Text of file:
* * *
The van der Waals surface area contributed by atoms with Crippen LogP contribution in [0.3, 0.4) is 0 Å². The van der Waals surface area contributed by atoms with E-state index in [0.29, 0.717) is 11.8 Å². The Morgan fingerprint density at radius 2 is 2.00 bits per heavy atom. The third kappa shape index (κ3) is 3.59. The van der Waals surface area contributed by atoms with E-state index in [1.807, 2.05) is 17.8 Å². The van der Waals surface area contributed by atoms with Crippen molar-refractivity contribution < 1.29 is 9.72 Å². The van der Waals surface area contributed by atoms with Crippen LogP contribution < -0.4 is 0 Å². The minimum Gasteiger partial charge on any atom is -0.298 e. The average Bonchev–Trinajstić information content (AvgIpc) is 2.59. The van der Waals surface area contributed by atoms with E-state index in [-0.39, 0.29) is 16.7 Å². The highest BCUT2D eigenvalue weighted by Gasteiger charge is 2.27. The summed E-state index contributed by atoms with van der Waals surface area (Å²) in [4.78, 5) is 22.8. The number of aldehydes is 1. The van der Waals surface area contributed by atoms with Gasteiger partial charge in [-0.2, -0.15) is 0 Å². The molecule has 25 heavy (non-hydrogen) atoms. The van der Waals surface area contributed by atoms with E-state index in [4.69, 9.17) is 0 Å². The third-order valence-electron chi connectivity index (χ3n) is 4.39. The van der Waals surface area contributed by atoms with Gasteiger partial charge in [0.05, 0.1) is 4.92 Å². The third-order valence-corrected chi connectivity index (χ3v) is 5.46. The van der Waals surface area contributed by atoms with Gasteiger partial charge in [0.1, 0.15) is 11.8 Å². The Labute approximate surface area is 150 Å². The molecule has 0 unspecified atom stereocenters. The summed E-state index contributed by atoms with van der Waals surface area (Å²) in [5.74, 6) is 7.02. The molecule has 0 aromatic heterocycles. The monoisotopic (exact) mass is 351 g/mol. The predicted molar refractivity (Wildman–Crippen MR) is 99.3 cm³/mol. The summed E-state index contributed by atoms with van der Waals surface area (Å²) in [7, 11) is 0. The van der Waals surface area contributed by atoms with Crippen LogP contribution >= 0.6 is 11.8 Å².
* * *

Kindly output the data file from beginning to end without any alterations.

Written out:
The van der Waals surface area contributed by atoms with Crippen LogP contribution in [0.3, 0.4) is 0 Å². The van der Waals surface area contributed by atoms with E-state index in [0.29, 0.717) is 11.8 Å². The Morgan fingerprint density at radius 2 is 2.00 bits per heavy atom. The third kappa shape index (κ3) is 3.59. The van der Waals surface area contributed by atoms with E-state index in [1.807, 2.05) is 17.8 Å². The van der Waals surface area contributed by atoms with Crippen molar-refractivity contribution < 1.29 is 9.72 Å². The van der Waals surface area contributed by atoms with Crippen LogP contribution < -0.4 is 0 Å². The minimum Gasteiger partial charge on any atom is -0.298 e. The average Bonchev–Trinajstić information content (AvgIpc) is 2.59. The van der Waals surface area contributed by atoms with E-state index in [-0.39, 0.29) is 16.7 Å². The highest BCUT2D eigenvalue weighted by Gasteiger charge is 2.27. The summed E-state index contributed by atoms with van der Waals surface area (Å²) in [4.78, 5) is 22.8. The number of aldehydes is 1. The van der Waals surface area contributed by atoms with Gasteiger partial charge in [-0.2, -0.15) is 0 Å². The molecule has 25 heavy (non-hydrogen) atoms. The van der Waals surface area contributed by atoms with E-state index in [4.69, 9.17) is 0 Å². The third-order valence-electron chi connectivity index (χ3n) is 4.39. The van der Waals surface area contributed by atoms with Gasteiger partial charge in [0.05, 0.1) is 4.92 Å². The third-order valence-corrected chi connectivity index (χ3v) is 5.46. The van der Waals surface area contributed by atoms with Gasteiger partial charge in [0.1, 0.15) is 11.8 Å². The Labute approximate surface area is 150 Å². The molecule has 0 unspecified atom stereocenters. The summed E-state index contributed by atoms with van der Waals surface area (Å²) in [5.74, 6) is 7.02. The molecule has 0 aromatic heterocycles. The monoisotopic (exact) mass is 351 g/mol. The predicted molar refractivity (Wildman–Crippen MR) is 99.3 cm³/mol. The summed E-state index contributed by atoms with van der Waals surface area (Å²) in [7, 11) is 0. The van der Waals surface area contributed by atoms with Crippen LogP contribution >= 0.6 is 11.8 Å².